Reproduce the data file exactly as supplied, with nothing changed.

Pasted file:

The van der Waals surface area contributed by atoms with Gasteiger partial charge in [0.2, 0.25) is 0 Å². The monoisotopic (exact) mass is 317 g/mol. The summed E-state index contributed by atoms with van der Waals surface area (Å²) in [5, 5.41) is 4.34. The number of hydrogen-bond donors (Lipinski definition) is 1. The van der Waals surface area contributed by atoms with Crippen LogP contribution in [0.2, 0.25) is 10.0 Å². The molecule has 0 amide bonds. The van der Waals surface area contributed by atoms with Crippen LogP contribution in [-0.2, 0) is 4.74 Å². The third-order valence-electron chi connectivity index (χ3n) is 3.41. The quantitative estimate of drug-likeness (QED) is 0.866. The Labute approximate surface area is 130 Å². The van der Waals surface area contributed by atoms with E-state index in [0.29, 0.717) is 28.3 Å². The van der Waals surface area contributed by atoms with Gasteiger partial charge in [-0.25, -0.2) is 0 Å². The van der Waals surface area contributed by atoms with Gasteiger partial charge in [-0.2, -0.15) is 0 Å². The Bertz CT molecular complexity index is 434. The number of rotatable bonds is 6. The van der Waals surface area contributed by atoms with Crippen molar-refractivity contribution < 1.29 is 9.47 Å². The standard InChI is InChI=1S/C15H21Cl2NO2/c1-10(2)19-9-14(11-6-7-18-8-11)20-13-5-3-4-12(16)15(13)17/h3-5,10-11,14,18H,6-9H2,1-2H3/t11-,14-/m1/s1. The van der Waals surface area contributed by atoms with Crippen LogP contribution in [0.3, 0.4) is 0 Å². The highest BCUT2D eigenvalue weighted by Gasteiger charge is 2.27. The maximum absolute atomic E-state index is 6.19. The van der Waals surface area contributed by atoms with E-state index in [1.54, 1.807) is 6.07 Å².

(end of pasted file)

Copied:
The van der Waals surface area contributed by atoms with Gasteiger partial charge in [0.2, 0.25) is 0 Å². The monoisotopic (exact) mass is 317 g/mol. The summed E-state index contributed by atoms with van der Waals surface area (Å²) in [5, 5.41) is 4.34. The number of hydrogen-bond donors (Lipinski definition) is 1. The van der Waals surface area contributed by atoms with Crippen LogP contribution in [0.2, 0.25) is 10.0 Å². The molecule has 0 amide bonds. The van der Waals surface area contributed by atoms with Crippen LogP contribution in [-0.2, 0) is 4.74 Å². The third-order valence-electron chi connectivity index (χ3n) is 3.41. The quantitative estimate of drug-likeness (QED) is 0.866. The Labute approximate surface area is 130 Å². The van der Waals surface area contributed by atoms with E-state index in [0.29, 0.717) is 28.3 Å². The van der Waals surface area contributed by atoms with Gasteiger partial charge in [-0.25, -0.2) is 0 Å². The van der Waals surface area contributed by atoms with Gasteiger partial charge in [-0.2, -0.15) is 0 Å². The Bertz CT molecular complexity index is 434. The number of rotatable bonds is 6. The van der Waals surface area contributed by atoms with Crippen molar-refractivity contribution < 1.29 is 9.47 Å². The standard InChI is InChI=1S/C15H21Cl2NO2/c1-10(2)19-9-14(11-6-7-18-8-11)20-13-5-3-4-12(16)15(13)17/h3-5,10-11,14,18H,6-9H2,1-2H3/t11-,14-/m1/s1. The van der Waals surface area contributed by atoms with Crippen LogP contribution in [0.3, 0.4) is 0 Å². The highest BCUT2D eigenvalue weighted by Gasteiger charge is 2.27. The maximum absolute atomic E-state index is 6.19. The van der Waals surface area contributed by atoms with E-state index in [1.54, 1.807) is 6.07 Å².